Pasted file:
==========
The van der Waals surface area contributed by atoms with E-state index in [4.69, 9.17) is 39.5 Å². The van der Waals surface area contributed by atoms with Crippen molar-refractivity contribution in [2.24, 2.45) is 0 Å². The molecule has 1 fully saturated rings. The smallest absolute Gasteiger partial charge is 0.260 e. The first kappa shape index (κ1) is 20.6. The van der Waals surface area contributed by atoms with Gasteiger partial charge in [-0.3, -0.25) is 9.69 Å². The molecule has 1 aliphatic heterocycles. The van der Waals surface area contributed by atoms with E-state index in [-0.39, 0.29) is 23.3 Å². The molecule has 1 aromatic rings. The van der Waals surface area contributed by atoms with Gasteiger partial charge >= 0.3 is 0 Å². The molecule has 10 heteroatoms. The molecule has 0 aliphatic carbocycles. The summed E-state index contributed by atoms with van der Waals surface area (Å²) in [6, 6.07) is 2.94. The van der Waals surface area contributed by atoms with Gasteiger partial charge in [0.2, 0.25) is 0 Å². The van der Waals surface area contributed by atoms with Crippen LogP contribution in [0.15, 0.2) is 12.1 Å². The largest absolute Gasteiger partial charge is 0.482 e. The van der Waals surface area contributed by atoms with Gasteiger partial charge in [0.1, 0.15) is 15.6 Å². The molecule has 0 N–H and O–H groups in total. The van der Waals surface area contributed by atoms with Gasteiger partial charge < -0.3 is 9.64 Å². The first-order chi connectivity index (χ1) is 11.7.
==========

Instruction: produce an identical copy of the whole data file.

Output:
The van der Waals surface area contributed by atoms with E-state index in [4.69, 9.17) is 39.5 Å². The van der Waals surface area contributed by atoms with Crippen molar-refractivity contribution in [2.24, 2.45) is 0 Å². The molecule has 1 fully saturated rings. The smallest absolute Gasteiger partial charge is 0.260 e. The first kappa shape index (κ1) is 20.6. The van der Waals surface area contributed by atoms with Gasteiger partial charge in [-0.3, -0.25) is 9.69 Å². The molecule has 1 aliphatic heterocycles. The van der Waals surface area contributed by atoms with E-state index in [-0.39, 0.29) is 23.3 Å². The molecule has 1 aromatic rings. The van der Waals surface area contributed by atoms with Gasteiger partial charge >= 0.3 is 0 Å². The molecule has 10 heteroatoms. The molecule has 0 aliphatic carbocycles. The summed E-state index contributed by atoms with van der Waals surface area (Å²) in [6, 6.07) is 2.94. The van der Waals surface area contributed by atoms with Gasteiger partial charge in [0.2, 0.25) is 0 Å². The van der Waals surface area contributed by atoms with Crippen LogP contribution in [0.15, 0.2) is 12.1 Å². The largest absolute Gasteiger partial charge is 0.482 e. The van der Waals surface area contributed by atoms with Gasteiger partial charge in [0.1, 0.15) is 15.6 Å². The molecule has 0 N–H and O–H groups in total. The van der Waals surface area contributed by atoms with Gasteiger partial charge < -0.3 is 9.64 Å². The first-order chi connectivity index (χ1) is 11.7.